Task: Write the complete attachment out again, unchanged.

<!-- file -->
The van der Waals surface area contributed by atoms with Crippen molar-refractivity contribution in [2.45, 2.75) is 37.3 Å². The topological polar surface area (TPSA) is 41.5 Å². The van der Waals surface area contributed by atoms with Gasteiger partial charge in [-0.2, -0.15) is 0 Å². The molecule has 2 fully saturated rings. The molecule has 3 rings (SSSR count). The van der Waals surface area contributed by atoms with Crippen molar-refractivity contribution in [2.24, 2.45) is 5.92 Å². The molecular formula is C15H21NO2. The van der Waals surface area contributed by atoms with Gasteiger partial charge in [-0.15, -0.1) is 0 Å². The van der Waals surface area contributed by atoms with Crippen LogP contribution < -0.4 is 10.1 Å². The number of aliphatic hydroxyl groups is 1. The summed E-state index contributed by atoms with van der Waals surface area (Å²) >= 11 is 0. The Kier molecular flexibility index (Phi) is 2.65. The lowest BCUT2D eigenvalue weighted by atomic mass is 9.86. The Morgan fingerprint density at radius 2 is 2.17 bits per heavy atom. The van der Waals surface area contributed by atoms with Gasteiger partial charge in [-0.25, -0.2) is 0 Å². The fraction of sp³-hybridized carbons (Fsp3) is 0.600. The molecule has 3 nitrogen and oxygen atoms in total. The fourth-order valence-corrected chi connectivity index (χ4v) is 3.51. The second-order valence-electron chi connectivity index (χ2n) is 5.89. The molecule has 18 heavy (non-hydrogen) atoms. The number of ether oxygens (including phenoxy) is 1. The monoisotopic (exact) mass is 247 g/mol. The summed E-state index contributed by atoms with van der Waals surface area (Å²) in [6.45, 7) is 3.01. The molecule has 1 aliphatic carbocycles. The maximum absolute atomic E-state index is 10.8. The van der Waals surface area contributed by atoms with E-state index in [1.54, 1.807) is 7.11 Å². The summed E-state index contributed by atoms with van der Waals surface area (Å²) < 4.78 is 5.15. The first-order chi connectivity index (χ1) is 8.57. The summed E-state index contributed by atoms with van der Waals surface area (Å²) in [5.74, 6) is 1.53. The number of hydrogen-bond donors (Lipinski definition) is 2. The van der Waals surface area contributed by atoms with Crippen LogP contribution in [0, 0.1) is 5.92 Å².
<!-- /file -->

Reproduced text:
The van der Waals surface area contributed by atoms with Crippen molar-refractivity contribution in [2.45, 2.75) is 37.3 Å². The topological polar surface area (TPSA) is 41.5 Å². The van der Waals surface area contributed by atoms with Gasteiger partial charge in [-0.2, -0.15) is 0 Å². The molecule has 2 fully saturated rings. The molecule has 3 rings (SSSR count). The van der Waals surface area contributed by atoms with Crippen molar-refractivity contribution in [2.24, 2.45) is 5.92 Å². The molecular formula is C15H21NO2. The van der Waals surface area contributed by atoms with Gasteiger partial charge in [-0.15, -0.1) is 0 Å². The van der Waals surface area contributed by atoms with Crippen LogP contribution < -0.4 is 10.1 Å². The number of aliphatic hydroxyl groups is 1. The summed E-state index contributed by atoms with van der Waals surface area (Å²) >= 11 is 0. The Kier molecular flexibility index (Phi) is 2.65. The lowest BCUT2D eigenvalue weighted by atomic mass is 9.86. The Morgan fingerprint density at radius 2 is 2.17 bits per heavy atom. The van der Waals surface area contributed by atoms with Gasteiger partial charge in [-0.25, -0.2) is 0 Å². The fraction of sp³-hybridized carbons (Fsp3) is 0.600. The molecule has 3 nitrogen and oxygen atoms in total. The fourth-order valence-corrected chi connectivity index (χ4v) is 3.51. The second-order valence-electron chi connectivity index (χ2n) is 5.89. The molecule has 18 heavy (non-hydrogen) atoms. The number of ether oxygens (including phenoxy) is 1. The monoisotopic (exact) mass is 247 g/mol. The summed E-state index contributed by atoms with van der Waals surface area (Å²) in [6.45, 7) is 3.01. The molecule has 1 aliphatic carbocycles. The maximum absolute atomic E-state index is 10.8. The van der Waals surface area contributed by atoms with E-state index in [1.54, 1.807) is 7.11 Å². The summed E-state index contributed by atoms with van der Waals surface area (Å²) < 4.78 is 5.15. The first-order chi connectivity index (χ1) is 8.57. The summed E-state index contributed by atoms with van der Waals surface area (Å²) in [5.74, 6) is 1.53. The number of hydrogen-bond donors (Lipinski definition) is 2. The van der Waals surface area contributed by atoms with Crippen LogP contribution in [0, 0.1) is 5.92 Å².